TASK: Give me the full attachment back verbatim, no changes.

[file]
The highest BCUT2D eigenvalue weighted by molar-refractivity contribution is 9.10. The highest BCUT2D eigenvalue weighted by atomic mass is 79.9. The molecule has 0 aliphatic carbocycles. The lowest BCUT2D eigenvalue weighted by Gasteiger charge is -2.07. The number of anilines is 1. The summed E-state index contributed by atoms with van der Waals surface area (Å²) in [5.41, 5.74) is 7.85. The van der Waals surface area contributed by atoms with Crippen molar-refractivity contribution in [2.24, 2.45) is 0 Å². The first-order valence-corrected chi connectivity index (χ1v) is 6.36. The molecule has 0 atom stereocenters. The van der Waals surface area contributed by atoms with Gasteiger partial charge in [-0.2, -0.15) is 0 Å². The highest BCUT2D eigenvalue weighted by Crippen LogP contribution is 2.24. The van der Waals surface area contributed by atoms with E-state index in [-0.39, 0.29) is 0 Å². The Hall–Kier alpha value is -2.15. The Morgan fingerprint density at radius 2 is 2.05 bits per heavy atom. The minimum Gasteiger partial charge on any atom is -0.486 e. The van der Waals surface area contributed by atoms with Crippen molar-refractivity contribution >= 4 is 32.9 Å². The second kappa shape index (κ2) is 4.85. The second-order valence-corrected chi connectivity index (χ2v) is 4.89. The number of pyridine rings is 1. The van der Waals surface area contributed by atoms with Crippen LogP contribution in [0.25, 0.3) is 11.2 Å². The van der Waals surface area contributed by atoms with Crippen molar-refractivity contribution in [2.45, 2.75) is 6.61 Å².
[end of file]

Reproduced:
The highest BCUT2D eigenvalue weighted by molar-refractivity contribution is 9.10. The highest BCUT2D eigenvalue weighted by atomic mass is 79.9. The molecule has 0 aliphatic carbocycles. The lowest BCUT2D eigenvalue weighted by Gasteiger charge is -2.07. The number of anilines is 1. The summed E-state index contributed by atoms with van der Waals surface area (Å²) in [5.41, 5.74) is 7.85. The van der Waals surface area contributed by atoms with Crippen molar-refractivity contribution in [2.24, 2.45) is 0 Å². The first-order valence-corrected chi connectivity index (χ1v) is 6.36. The molecule has 0 atom stereocenters. The van der Waals surface area contributed by atoms with Gasteiger partial charge in [-0.2, -0.15) is 0 Å². The highest BCUT2D eigenvalue weighted by Crippen LogP contribution is 2.24. The van der Waals surface area contributed by atoms with E-state index in [-0.39, 0.29) is 0 Å². The Hall–Kier alpha value is -2.15. The Morgan fingerprint density at radius 2 is 2.05 bits per heavy atom. The minimum Gasteiger partial charge on any atom is -0.486 e. The van der Waals surface area contributed by atoms with Crippen molar-refractivity contribution >= 4 is 32.9 Å². The second kappa shape index (κ2) is 4.85. The second-order valence-corrected chi connectivity index (χ2v) is 4.89. The number of pyridine rings is 1. The van der Waals surface area contributed by atoms with Crippen LogP contribution in [0.25, 0.3) is 11.2 Å². The van der Waals surface area contributed by atoms with Crippen molar-refractivity contribution in [2.45, 2.75) is 6.61 Å².